Greenspan's book ignores Reagan's tax-cutting supply-side movement as if it never happened. Seeing no inherent benefits from a lower tax burden, he accepts the Democratic deficit-reduction formula that a dollar of higher taxes is equivalent to a dollar of reduced spending.
With the memoir retreating from his passive endorsement of George W. Bush's 2001 tax cuts, it is hard to tell the Greenspan of this book from a conventional Democrat. He depicts his favorite colleague in the younger Bush's administration as the dysfunctional Treasury Secretary Paul O'Neill, who opposed tax-cut strategy while ruining morale in his department.
The tip-off to Greenspan's mindset is his reference to Democratic Sen. Kent Conrad as a "fiscal conservative." Avowed deficit hawk Conrad's advocacy of high taxes and high spending gave him a 16 percent rating last year from the National Taxpayers Union.
Though Greenspan's memoir makes him a virtual Clinton administration member, he describes himself as a reluctant public servant -- which runs counter to my firsthand observations. He writes that he turned down a job in the Nixon administration but in fact was rejected by the new president's staff because of his 1968 campaign performance. (Temporarily exiled to political Siberia, a distraught Greenspan was reduced to scheduling breakfast with me on his visits from New York to Washington.) His book shows him reluctantly accepting Reagan's appointment as Fed chairman in 1987, but in fact he aggressively promoted himself for the job. (He approached me at a Washington reception that year to say he had heard I opposed his appointment, and asked me why.)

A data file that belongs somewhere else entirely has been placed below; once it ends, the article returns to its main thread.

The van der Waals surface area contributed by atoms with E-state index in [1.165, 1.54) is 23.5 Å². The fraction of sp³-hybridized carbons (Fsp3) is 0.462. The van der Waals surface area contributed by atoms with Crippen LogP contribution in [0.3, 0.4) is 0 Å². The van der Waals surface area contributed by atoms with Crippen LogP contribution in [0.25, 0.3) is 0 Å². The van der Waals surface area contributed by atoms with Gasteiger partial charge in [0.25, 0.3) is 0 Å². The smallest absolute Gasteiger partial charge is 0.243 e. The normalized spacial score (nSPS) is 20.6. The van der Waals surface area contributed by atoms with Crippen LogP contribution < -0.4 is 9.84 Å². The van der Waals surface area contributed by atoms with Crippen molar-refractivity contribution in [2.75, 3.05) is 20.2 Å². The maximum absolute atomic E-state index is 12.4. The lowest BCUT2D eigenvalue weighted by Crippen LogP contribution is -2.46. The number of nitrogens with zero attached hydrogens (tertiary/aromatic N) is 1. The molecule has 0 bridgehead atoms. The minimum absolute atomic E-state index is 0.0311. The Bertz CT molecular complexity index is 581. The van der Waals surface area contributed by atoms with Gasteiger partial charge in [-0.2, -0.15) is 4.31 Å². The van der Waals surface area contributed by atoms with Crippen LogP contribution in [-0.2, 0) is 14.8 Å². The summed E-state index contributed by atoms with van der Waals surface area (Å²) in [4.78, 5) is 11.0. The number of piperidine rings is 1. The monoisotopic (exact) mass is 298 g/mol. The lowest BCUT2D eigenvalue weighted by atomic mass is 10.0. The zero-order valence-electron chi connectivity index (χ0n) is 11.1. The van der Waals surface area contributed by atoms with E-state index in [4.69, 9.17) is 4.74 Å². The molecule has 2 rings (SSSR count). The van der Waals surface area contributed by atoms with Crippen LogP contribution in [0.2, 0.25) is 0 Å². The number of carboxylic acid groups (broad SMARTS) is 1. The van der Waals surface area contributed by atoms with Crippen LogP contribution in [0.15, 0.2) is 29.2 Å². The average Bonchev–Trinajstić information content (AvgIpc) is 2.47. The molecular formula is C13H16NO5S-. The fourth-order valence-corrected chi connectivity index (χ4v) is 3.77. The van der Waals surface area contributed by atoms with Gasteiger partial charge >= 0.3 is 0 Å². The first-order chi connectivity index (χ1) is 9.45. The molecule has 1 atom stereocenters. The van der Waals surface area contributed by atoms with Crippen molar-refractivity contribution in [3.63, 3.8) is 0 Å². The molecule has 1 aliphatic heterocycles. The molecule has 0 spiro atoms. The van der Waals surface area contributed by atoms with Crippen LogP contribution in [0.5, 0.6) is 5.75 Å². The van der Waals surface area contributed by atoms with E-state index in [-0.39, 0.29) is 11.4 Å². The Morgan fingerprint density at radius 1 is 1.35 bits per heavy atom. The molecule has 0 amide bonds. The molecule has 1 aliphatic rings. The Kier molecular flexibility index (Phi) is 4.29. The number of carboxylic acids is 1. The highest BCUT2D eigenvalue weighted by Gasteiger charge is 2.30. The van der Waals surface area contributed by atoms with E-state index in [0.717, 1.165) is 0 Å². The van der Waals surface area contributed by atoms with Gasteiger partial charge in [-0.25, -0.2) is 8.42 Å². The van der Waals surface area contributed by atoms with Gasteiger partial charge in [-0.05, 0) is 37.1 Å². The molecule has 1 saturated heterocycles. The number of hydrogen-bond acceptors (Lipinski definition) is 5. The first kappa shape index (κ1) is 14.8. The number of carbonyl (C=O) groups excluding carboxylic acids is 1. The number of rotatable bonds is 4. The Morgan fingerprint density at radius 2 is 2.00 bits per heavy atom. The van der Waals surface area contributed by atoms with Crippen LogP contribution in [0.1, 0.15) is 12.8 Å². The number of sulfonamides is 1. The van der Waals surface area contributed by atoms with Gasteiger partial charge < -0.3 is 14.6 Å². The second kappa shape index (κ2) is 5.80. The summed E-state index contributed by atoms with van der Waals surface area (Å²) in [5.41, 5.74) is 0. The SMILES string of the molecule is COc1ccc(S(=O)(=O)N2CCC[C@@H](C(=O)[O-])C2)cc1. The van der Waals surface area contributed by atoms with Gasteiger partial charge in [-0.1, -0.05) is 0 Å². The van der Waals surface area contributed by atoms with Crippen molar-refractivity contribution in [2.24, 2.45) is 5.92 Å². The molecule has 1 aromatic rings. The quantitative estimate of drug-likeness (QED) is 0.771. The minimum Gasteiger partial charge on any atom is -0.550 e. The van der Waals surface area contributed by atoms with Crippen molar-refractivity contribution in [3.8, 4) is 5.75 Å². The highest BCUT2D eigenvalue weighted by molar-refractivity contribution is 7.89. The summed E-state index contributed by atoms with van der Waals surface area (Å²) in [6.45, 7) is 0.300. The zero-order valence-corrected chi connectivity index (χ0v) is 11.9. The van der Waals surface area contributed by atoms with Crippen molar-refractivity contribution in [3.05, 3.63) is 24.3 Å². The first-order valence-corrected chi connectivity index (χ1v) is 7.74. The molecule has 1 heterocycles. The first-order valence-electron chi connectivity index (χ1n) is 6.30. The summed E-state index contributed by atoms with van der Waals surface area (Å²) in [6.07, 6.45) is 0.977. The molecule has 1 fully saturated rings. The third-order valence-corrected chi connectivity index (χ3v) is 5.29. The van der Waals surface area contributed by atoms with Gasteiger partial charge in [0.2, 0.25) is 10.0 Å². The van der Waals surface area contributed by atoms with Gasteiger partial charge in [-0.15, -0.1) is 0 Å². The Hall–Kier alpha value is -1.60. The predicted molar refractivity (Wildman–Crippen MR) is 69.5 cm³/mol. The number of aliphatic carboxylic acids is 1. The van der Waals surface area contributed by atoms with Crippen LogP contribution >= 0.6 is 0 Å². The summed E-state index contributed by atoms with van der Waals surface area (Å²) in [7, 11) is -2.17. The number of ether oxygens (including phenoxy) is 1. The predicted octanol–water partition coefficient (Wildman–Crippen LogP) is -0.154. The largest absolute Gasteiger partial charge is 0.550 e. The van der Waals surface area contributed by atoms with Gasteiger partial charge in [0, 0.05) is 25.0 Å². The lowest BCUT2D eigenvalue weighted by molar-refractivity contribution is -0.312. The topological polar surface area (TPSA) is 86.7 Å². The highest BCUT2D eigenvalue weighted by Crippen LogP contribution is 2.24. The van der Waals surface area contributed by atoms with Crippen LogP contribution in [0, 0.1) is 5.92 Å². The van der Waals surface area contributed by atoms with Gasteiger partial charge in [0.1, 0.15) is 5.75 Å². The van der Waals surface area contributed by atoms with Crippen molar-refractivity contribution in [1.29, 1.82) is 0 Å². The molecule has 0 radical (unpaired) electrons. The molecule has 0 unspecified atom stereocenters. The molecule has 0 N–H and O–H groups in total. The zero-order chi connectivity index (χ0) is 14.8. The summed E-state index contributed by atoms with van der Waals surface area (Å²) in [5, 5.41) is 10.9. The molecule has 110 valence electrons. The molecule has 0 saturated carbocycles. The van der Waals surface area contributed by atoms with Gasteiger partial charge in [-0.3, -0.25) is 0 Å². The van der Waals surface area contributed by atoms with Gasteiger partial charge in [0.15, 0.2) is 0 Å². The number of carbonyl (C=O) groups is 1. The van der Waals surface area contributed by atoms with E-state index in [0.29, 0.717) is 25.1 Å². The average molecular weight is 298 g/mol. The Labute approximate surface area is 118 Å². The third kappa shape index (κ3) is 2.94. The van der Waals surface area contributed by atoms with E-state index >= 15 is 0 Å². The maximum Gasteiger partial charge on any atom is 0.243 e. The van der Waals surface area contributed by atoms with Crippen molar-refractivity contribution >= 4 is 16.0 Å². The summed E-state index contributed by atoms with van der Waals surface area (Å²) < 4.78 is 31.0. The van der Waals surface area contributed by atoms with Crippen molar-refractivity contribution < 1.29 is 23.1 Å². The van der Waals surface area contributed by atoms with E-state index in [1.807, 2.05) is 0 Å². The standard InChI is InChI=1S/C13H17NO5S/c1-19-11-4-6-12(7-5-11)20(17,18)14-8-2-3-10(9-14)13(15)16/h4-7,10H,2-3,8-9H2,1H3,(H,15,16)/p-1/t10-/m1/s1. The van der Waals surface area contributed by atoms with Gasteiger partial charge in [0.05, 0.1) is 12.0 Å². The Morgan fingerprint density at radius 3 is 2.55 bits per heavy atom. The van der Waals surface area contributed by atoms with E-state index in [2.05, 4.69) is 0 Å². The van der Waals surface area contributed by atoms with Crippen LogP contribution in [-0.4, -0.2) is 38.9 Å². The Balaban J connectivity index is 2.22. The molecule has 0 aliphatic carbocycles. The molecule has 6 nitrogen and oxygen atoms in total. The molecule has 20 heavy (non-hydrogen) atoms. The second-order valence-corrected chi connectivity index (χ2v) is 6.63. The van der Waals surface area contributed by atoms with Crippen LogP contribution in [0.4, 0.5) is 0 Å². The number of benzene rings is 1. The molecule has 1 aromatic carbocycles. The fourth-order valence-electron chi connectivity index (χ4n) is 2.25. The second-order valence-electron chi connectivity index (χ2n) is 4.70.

"The Age of Turbulence" lacks the confessional candor of the best memoirs, but it tells enough to leave intriguing questions for a future biographer. Why did three Republican presidents name a Federal Reserve chairman fundamentally opposed to the GOP's economic doctrine? Did Greenspan deceive them?